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Salmon Leaps Right Into Massive Bear's Mouth17s

Salmon Leaps Right Into Massive Bear's Mouth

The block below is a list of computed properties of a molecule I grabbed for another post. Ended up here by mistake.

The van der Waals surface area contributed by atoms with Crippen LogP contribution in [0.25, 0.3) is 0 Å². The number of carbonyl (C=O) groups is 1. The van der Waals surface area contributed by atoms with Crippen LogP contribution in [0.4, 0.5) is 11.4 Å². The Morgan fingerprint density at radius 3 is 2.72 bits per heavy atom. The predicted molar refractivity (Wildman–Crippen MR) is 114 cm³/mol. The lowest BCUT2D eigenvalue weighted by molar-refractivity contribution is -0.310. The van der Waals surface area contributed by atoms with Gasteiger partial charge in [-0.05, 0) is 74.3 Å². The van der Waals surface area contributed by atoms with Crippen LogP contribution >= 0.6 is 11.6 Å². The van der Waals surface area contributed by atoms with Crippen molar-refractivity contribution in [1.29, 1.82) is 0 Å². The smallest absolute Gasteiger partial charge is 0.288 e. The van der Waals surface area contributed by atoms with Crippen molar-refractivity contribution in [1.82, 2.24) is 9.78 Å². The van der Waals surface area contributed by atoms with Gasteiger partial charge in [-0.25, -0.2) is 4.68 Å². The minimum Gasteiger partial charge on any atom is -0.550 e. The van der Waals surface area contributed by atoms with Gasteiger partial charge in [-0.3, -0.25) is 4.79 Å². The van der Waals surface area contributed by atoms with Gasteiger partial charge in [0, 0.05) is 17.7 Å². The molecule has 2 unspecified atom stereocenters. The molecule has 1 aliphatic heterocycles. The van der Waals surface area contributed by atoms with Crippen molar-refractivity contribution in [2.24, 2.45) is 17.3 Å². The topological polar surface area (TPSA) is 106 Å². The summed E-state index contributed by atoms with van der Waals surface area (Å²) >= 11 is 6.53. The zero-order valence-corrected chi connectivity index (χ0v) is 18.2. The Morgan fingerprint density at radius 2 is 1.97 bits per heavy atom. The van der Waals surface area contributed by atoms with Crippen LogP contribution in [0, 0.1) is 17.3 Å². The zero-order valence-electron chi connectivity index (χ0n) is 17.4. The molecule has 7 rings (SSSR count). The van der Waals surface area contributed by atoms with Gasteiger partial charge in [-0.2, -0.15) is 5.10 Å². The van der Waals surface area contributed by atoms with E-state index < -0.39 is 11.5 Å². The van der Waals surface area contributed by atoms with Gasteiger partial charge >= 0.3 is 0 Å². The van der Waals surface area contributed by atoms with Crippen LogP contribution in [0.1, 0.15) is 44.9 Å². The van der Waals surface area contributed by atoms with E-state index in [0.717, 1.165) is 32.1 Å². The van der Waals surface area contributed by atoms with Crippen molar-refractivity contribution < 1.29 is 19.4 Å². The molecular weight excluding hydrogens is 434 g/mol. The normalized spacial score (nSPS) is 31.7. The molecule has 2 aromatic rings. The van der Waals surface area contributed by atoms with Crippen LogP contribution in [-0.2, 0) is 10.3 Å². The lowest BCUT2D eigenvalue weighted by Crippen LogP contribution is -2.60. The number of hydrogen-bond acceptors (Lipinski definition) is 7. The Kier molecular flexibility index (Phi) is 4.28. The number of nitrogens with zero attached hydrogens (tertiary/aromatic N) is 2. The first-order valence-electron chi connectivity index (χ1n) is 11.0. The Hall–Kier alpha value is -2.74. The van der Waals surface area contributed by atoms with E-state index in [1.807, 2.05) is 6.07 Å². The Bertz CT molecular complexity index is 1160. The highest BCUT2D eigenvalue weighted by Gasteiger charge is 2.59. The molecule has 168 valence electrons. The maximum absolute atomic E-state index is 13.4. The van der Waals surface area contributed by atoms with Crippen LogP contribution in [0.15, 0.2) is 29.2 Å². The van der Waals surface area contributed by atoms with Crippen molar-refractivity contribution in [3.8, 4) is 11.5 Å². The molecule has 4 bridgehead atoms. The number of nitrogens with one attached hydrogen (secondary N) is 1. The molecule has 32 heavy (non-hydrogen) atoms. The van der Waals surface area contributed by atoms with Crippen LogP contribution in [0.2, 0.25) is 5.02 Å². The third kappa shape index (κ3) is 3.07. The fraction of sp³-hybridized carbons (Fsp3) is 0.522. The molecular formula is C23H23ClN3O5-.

This video, taken during the summer of 2018, captures the moment when an Alaskan grizzly bear in the Katmai Park and Reserve catches a large salmon in its mouth. The bear makes the catch look easy. This big grizzly occupies one of the valuable salmon high-traffic zones, which bears fight over in order to catch and consume as many fish as possible. So many salmon are jumping up the waterfall that the grizzly can seemingly relax until a fish jumps into the right spot where it can be easily snatched out of the air. One can only wonder at how many fish are caught, versus how many make it past the multiple grizzly bear gauntlets along these rivers. As part of their life cycle, both Pacific and Atlantic salmon leave the ocean and swim upstream till they reach the locations where they reproduce and start anew the salmon life cycle. Scientists have revealed that salmon often return with amazing precision to the very river they were born in. This event is crucial to many creatures, including the Alaskan grizzly bear. In some ways this event is ironic, seeing as how the salmon leave the streams and enter the ocean in order to fatten up and prepare for the run back up the rivers in order to spawn. In like manner, the bears eat the salmon in order to fatten up and prepare to hibernate through the winter. Grizzly bears are generally solitary animals, preferring to be alone. But when the salmon run begins, they can be found in groups around the best fish catching zones in the rivers. Grizzly bears are omnivores, and eat a variety of foods in order to prepare for hibernation. Salmon play a key role in grizzly bears being able to put on large fat reserves in preparation for winter denning. This period is particularly important to pregnant mother grizzlies that will need to nurse young. Scientists in recent years have discovered that salmon perhaps play the most important role in a grizzly bear’s diet. The trees and environment around rivers and areas where the salmon run benefit greatly from the nutrients provided by salmon, and spread by the grizzlies after eating the fish. Salmon represent a more digestible food source than most others preferred by the grizzly. Many scientists now warn that human pressures on salmon are to blame for the demise of the grizzly bear in the northwest, and this same threat transfers to the forest. Protect the fish. Protect the bears. Protect the forest. All three of these life forms are connected.